This gig felt different from most. I hesitate to use words like energy and vibes because their recent appropriation in the parlance of our times has nearly rendered them meaningless. Perhaps it had to do with the location, the people (T.R.C. crew) or a combination of the two. Regardless of the reason it’s my opinion, both from the one-to-one session with Charles and then group therapy with the crowds, that you’ll find yourself in an enjoyable, safe space, and with music that you’ll be able to engage with hassle and ego free. Although this was Noon Garden’s last show, fear not, he’ll be back in the New Year. In February, he’ll be releasing his first full length album and touring with Los Bitchos as support on their UK/EU tour. By the time your dry January’s through, you’ll be ready to whet your appetite on these fine chops.

 

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Black Marble and Discovery Zone @ The MOTH (Live Review)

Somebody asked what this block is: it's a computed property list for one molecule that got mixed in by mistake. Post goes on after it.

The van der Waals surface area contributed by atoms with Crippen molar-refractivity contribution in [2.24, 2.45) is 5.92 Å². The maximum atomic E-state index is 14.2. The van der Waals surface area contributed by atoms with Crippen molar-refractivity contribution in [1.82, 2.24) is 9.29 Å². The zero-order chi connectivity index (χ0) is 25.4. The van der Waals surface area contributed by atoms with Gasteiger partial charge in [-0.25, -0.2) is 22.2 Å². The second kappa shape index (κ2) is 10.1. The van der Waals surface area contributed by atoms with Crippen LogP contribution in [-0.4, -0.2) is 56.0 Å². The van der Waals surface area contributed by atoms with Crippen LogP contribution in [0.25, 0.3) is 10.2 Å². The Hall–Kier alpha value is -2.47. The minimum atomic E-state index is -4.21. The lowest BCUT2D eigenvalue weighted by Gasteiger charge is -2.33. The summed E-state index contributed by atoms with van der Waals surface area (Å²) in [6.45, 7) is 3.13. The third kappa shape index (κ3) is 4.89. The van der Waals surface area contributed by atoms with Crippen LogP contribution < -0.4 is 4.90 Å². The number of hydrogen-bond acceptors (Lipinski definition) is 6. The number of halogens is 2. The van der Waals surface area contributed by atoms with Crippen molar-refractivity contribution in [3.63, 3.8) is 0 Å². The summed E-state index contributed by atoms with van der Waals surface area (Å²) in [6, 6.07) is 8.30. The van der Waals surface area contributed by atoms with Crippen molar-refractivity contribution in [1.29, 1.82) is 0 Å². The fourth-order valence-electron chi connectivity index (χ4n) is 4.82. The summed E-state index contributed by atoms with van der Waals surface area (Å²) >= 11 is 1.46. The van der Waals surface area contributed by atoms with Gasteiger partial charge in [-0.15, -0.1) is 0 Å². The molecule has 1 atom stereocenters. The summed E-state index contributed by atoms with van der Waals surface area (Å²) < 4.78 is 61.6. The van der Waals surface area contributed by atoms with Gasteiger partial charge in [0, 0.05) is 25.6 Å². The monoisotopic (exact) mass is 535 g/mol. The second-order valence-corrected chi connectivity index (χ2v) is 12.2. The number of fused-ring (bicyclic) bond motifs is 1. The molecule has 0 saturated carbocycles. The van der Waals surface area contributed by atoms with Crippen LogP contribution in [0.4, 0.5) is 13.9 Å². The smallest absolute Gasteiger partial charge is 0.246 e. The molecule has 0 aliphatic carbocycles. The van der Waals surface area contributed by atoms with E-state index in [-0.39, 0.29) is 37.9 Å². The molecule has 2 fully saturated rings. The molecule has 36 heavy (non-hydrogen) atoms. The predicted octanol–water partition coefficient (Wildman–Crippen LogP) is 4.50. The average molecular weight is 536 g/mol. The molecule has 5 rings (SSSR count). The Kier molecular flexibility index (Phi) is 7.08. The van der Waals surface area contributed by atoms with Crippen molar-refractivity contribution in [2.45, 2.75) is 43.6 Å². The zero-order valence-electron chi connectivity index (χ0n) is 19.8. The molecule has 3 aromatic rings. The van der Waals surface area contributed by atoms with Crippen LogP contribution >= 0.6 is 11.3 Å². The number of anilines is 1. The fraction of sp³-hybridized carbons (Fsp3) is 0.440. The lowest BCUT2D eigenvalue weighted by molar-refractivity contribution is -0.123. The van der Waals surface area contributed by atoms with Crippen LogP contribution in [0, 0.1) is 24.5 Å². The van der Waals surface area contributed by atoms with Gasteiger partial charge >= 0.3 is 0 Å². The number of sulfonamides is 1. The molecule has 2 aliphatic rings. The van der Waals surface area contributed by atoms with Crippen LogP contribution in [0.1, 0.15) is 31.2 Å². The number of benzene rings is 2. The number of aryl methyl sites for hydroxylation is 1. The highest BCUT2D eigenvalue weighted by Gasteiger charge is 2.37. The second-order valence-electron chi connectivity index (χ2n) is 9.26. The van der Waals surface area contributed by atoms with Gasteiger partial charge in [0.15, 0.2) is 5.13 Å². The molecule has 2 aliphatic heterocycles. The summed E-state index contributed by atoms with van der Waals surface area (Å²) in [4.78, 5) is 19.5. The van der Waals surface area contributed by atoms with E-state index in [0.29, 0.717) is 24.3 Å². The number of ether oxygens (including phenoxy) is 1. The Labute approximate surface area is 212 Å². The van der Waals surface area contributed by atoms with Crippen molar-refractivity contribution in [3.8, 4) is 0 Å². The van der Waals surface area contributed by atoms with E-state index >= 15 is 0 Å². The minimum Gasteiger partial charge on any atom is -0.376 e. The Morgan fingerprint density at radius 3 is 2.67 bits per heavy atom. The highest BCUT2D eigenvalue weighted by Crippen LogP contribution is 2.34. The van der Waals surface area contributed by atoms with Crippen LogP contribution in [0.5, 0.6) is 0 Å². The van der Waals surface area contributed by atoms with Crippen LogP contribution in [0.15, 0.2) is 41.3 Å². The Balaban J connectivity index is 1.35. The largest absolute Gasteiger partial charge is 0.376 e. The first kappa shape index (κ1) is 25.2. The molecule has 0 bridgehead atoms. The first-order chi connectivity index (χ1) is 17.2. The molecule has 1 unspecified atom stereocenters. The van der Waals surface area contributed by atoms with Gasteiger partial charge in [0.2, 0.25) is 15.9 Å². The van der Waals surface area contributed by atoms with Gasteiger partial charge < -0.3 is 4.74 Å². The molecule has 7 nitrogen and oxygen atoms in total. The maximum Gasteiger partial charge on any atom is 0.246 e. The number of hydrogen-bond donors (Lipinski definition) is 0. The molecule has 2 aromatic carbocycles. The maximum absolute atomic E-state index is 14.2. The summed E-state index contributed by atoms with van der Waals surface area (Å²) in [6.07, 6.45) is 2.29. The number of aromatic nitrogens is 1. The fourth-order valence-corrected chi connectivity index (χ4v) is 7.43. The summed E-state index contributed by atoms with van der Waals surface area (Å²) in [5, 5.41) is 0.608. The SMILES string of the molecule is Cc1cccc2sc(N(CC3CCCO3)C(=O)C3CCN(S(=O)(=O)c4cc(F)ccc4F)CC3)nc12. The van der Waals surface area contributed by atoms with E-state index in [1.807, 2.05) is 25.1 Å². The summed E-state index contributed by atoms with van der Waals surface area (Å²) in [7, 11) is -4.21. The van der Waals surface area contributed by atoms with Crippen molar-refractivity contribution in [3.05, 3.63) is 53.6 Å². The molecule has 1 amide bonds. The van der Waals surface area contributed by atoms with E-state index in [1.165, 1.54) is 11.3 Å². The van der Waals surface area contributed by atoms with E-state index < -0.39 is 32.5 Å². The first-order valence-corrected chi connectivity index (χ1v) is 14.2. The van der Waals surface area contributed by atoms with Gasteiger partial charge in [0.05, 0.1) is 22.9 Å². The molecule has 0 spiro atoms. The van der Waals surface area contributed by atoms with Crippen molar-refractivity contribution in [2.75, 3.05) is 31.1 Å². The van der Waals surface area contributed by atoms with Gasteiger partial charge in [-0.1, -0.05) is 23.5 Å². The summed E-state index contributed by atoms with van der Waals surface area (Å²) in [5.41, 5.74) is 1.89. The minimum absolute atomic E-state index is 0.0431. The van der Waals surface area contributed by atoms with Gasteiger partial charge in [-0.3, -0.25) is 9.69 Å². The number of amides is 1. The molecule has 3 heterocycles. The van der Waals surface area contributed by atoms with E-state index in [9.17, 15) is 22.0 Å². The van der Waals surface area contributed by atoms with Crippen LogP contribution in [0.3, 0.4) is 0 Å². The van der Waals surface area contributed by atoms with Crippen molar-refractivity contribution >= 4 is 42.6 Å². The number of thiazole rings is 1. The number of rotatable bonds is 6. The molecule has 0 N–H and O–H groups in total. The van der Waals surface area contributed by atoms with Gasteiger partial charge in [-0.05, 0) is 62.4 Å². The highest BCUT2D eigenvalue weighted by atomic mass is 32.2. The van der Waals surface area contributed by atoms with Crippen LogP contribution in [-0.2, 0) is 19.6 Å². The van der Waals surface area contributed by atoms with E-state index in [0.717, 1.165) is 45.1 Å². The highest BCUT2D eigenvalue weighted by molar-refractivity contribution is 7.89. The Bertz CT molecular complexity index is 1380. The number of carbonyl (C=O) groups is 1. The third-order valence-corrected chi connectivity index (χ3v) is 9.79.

I wake suddenly, soaking, from a vivid dream where a giant ice-cream cone is holding me by the legs and licking two fun-filled scoops of Captain Stavros to death, only to realize it’s just Poppy, the miniature Dachshund I’m looking after, licking my face. I must’ve passed out on the couch again after a rousing bout of tug of war. A minute later my alarm goes off, doors at the MOTH in 15 minutes. It's our first time back under the golden speckled dazzling Christmas ornament arches in over a year, and fuck ya, if it doesn’t feel good to be getting festive again. Missed this place.